I’m not sure what’s going on in the field of economics journalism, but everyday it now seems, I open a web portal or newspaper and see some economic punditry that actually makes sense. From Caroline Baum’s essays effectively explaining the basics of economic analysis, to Paul Krugman’s (!) brilliant exposition on the Euro zone project, it seems that economic truths are gurgling up everywhere.
One of the motivations for writing this blog is, or was, the dearth of what I felt were capable analyses of economic conditions. The economic and political atmosphere seemed so poisoned by fear of financial Armageddon from late 2008 through late 2010, until objectivity rarely surfaced. But in the past few weeks my motivation to correct analyses or point out overlooked truths has waned. The people who actually get paid for this stuff now seem to be doing their jobs. But I’ll remain ever vigil, especially when the next crisis rolls around, which, according to Mr. McKinnon, is building even now. (McKinnon’s piece ran in today’s Wall Street Journal, but behind the internet pay wall, to which I don’t have access, though I have a paper subscription; which is why quotes from the piece will be decidedly spare–I’ll have to actually type them).
Why is the next crisis building? According to Mr. McKinnon, because of the inflationary monetary policies of the US Federal Reserve. What evidence is there? Like I pointed out a while back (in this posting of November 10, 2010), commodity price increases these days are closely tracking the previous Fed inflationary monetary policies of 2003-2004 when the Fed funds rate was held at 1% for over a year, which ultimately led to a commodities boom that peaked in mid-2008 and busted later that year. Mr. McKinnon points out that general price inflation, i.e., consumer price inflation, in the US only comes with long and variable lags after the inflation-induced commodity price spikes, whereas in our lesser-developed trading partners, it shows up almost immediately. He doesn’t offer a reason for the delay in the US relative to its trading partners, but I will: It’s because demand in the US is static or declining, whereas demand in our less-developed trading partners is growing, and rapidly. China, India and Brazil are all experiencing inflation in excess of 5%, while the US CPI, bouncing along at 1% or less, leaves Bernanke and company sanguine that they can keep printing dollars for so long as they like.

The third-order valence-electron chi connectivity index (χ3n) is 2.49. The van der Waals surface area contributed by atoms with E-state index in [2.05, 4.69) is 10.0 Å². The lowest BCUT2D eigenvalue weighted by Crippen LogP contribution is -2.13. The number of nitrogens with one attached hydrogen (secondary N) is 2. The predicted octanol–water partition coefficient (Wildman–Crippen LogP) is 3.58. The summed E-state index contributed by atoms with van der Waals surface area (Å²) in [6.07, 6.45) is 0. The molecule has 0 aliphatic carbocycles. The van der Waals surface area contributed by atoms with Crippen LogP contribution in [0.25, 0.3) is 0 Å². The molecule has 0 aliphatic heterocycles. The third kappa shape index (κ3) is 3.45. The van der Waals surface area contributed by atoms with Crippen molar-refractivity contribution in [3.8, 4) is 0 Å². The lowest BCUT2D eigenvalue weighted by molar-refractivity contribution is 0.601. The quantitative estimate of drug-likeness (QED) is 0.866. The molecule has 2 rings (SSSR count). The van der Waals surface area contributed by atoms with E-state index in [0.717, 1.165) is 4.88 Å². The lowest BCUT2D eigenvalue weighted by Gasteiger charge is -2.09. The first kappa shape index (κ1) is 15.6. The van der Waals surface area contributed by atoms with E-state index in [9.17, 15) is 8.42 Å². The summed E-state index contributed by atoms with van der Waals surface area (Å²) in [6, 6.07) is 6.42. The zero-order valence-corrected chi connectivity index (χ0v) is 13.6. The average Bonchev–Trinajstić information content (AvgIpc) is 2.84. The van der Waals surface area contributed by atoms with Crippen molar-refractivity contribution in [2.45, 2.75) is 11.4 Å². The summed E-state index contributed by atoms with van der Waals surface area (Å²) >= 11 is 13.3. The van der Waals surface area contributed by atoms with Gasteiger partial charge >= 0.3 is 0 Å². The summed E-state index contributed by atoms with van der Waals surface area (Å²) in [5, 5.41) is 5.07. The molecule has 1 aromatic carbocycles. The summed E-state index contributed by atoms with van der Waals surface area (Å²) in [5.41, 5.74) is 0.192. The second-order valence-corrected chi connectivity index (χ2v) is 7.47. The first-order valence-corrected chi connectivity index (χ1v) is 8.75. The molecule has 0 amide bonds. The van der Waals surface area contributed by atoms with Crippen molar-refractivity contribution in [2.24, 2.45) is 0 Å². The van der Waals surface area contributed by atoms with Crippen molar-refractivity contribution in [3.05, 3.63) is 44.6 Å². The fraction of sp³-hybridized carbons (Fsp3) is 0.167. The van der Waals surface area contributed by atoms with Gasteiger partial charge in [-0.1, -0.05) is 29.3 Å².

This really ain’t rocket science. It’s fairly straightforward stuff. Yet, the cacophony of market (not economic) journalists attributing the recent commodity price spikes to expanded demand or crimped supply is deafening. And wrong. Supply and demand metrics for basic commodities simply don’t change rapidly enough to warrant price rises of 35% (or falls of the same magnitude or more) in a year’s time.
Internationally, there will soon enough be howls of derision and warnings of impending doom and unrest at the substantial increases in food prices wrought by the spike in food commodity prices. The United Nations recently published its “World Food Situation” report that pegged 2010 as ending the year with the highest food price index in history, just ahead of mid-2008’s. This is to be expected. It reflects next to nothing of restricted food supply or enhanced demand, and virtually everything of a devaluation of the metric (dollars; money) through which the prices are set.
Domestically, the headline price that matters most is the retail price of gasoline, and it is now touching $3/gallon or so. I expect it will exceed $4/gallon before the boom yields to Great Recession part Deux. We’re on the same cycle of boom/bust we’ve been on since at least the end of the Cold War (actually, perhaps since the beginnings of a modern economy in the late 19th century), but both the frequency and the amplitude of the boom/bust wave seems to have lately increased. I stand by my predictions of last year that oil will exceed $100/barrel this year and other commodities (particularly agricultural commodities) will likewise spike and then crash. My guess is still late 2011 to mid-2012 for the crash.
Mr. McKinnon ends his piece in the Journal with a somber tone:
…by ignoring inflationary early warning signs on the dollar standard’s periphery, which in turn lead to rising domestic prices and asset bubbles, the Fed has made both the world and American economies much less stable.